Bordeaux 2015: David Suire, Larcis Ducasse
Somehow another five days have passed since my last Bordeaux 2015 report, featuring the words of Thomas Duroux. Time to put that right now.
After finishing up in Margaux, and on the left bank in general, I headed over to the right bank (stopping of at Château Reignac on the way, profile and tasting report to follow). One of my first ports of call was Château Larcis Ducasse, in St Emilion, where I met up with David Suire.
The estate is owned by the Gratiot family, but in 2002 they turned its running over to Nicolas Thienpont, who in turn installed David Suire to manage the vineyard and chai. He has been doing some really interesting work here, increasing his understanding of the vineyard and fine-tuning its management, running each parcel differently, sometimes identifying micro-parcels within others that need more specific attention. In the cellars, he has instigated a partial shift away from small oak to larger, 500-litre barrels. It’s fascinating stuff.
During my visit, I asked him how 2015 had gone.
Me: Can you please tell me a little about 2015?
David: It’s not a bad vintage [said with a knowing grin], but there are some things you should know. June and July were very important on the limestone of St Emilion because it was very dry, and a dry summer on this soil is almost always synonymous with a great vintage.
So we were confident at the end of July that the potential was great, but we had to wait at least two months to see if the potential would be realised. At the end of July the berries were tiny, with strong skins. The vines were a little early, not like in 2011 when they were really very early, but certainly a few days earlier, just like 2010 at this stage.
Then August came, and with it we had a lot of rain, and a cooler climate too. It changed our vision of the vintage, because we went from from concentrated and tannic berries to berries where the tannins could be diluted by the rain. Maybe things would be a little more tender.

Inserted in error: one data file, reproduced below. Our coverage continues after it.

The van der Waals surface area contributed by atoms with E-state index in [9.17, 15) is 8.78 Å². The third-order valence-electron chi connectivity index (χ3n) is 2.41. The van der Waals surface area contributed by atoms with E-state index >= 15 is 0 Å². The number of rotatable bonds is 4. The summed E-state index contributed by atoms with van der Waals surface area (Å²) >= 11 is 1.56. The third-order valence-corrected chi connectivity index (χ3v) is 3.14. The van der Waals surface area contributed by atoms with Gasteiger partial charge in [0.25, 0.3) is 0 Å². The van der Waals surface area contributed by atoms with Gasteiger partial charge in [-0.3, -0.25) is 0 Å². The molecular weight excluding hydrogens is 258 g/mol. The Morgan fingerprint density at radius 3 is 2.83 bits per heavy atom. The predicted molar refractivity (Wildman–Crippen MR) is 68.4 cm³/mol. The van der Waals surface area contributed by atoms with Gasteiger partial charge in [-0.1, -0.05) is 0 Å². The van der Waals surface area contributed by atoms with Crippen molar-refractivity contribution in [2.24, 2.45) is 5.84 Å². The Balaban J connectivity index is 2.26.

Then things changed again in September, which was good, the weather was now hot and dry again, and this continued into October too. We had alternating dry and humid weather, and this was good to mature the skins and tannins. I think this helped the quality of the tannins. When you have only dry weather you can taste that in the tannins, and of course when it only rains they are green.
This year though they are ripe, and yet also softened by the rain, they are more tender than in 2011. Today, when we taste the first wines we have made, we can taste the richness of the vintage in them. They have a very nice, very beautiful complexity, they have rich but fine tannins, which is good at this stage. You can’t really feel the tannins are there, you can only feel them through the power of the wine.
Me: Thanks. Is it like any other vintage?
David: Concerning the balance we think it is between 2009 and 2010; the richness is like 2009, but the wines have more freshness than that vintage, although they also have a little less acidity than 2010. They are more approachable than the 2010s, with better balance than the 2009s.
Me: Can you talk me through the harvest?
David: We started on September 21st on Murmure [a specific parcel] for the second wine also called Murmure, which we started making in 2010. The first picking for Larcis Ducasse was on September 28th, on the lower parcels.
We had a very long period of picking, it lasted three to four weeks on some properties. The maturation was moving slowly. We had to pick, then wait, pick, then wait. It was a very comfortable way to harvest! We finished on October 12th, concluding mainly with the Cabernet Franc and a few last Merlots, having started the Cabernet Franc on October 7th.
Me: How about yields and potentials?
David: The yields are maybe 37 hl/ha. The potential alcohols are like 2009 and 2010, perhaps 14.5-14.6º, quite high, but with quite high acidity. When we tasted we didn’t feel the alcohol.
Me: Thanks David.
These early Bordeaux 2015 reports are essentially funded by Winedoctor subscribers, the first purpose of this latest trip to Bordeaux having been to taste 2013s for a forthcoming report on that vintage. If you find these reports interesting, please consider taking out a subscription to Winedoctor.